A Resort or Even a Destination is Not Required.

So you and ten of your closest girls want to spend the week on an over the water bungalow in Tahiti? Well, I have neither the derriere nor the Kardashian cash to make that happen. For my trip we borrowed a family members beach condo (FREE), but it could be as simple as shipping one lady’s hubby and kiddos to grandma’s and loading up on popcorn and Netflix at her place for the weekend. The point isn’t the scenery, it’s the rest and the late night (9pm) chats without having to wake up 5 times through the night.

Your Spouse and Kids will Appreciate You in Your Absence.

Absence truly does make the heart grow fonder. I think it is so good for my children to witness what a great parent their father is without mommy around. Although this isn’t easy to admit, often as the primary caregiver (because I stay home) I find myself saying or doing things that undercut his wonderful parenting just because it’s not exactly how I may have done something. So what? Our kids benefit from the balance between different parents as long as they present a united front on big issues. It’s also so sweet to miss the little monsters who have my whole heart, but also drive me a little bananas most days. I didn’t check the monitor on my phone every night while I was gone from my phone just to watch them sleeping or anything…

Expect Changes to Your Plans.

At the conceptualization of this trip, we had eight of us interested in going. Three went. Babies and kids and schedules are just this phase of life. Who better to be flexible than a bunch of moms? Would eight girls have been fantastic? Of course. But it would have been a completely different kind of trip. With three, we had deeper conversations and less to work around logistically. My daughter vomited two days before we left because that’s just what kids do.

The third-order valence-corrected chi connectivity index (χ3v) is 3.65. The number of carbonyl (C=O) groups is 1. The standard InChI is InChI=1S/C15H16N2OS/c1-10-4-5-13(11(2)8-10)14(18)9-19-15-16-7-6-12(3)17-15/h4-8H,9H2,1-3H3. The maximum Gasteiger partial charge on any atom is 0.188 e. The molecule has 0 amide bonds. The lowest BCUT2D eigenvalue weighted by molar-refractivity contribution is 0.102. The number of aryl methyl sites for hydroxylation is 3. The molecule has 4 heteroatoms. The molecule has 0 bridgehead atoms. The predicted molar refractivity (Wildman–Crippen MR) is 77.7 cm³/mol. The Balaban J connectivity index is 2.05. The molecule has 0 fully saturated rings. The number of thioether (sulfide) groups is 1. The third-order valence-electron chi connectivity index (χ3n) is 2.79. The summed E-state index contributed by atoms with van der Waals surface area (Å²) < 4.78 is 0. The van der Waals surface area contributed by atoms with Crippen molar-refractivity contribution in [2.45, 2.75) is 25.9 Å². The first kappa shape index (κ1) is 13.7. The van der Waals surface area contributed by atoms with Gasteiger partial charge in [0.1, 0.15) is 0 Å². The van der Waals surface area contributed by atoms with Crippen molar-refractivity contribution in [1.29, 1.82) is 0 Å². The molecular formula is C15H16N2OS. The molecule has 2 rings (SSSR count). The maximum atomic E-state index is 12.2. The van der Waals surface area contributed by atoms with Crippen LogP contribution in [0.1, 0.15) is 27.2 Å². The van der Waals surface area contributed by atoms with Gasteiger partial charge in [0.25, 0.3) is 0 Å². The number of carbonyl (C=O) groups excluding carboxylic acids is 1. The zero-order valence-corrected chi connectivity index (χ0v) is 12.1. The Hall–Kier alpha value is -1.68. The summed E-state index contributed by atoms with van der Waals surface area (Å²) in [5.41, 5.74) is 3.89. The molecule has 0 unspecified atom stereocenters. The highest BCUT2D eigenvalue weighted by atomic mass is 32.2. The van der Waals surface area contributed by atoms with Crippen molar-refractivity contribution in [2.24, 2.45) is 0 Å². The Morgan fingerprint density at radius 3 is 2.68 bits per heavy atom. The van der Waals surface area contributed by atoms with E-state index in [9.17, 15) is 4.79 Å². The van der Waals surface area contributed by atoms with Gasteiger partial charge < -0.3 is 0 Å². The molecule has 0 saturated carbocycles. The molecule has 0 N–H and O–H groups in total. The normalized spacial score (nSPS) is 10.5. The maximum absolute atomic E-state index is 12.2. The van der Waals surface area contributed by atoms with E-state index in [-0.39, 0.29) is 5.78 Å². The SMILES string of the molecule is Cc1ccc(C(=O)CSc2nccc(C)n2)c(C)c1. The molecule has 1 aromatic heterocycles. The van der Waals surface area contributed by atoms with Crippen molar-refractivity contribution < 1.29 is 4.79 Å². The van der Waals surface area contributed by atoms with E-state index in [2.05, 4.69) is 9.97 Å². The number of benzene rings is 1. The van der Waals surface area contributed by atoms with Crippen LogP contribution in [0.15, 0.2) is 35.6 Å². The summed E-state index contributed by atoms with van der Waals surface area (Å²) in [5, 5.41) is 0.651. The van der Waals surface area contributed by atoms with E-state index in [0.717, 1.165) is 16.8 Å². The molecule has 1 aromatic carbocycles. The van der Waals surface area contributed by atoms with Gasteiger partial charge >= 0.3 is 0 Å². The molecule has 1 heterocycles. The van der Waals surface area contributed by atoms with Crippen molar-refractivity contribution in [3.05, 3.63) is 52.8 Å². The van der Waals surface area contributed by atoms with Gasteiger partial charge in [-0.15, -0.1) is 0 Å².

You’ll Return Refreshed.

Much of this phase of parenting young children feels a little like the movie Groundhog Day. It’s fun to have treats that fill your soul and connect you back with friends on a level that sometimes gets put on the back burner while raising small children. I want my children to see me making time for my friendships. I want them to see their father doing the same. Of course we can’t do this all the time. Our priorities are as they should be our marriage and children. I encourage you though to not let so much time pass without giving yourself a break with friends. Even if it’s just an afternoon away or a night at a friend’s house. It will be well with your soul. And that will reflect on to all those we hold most dear.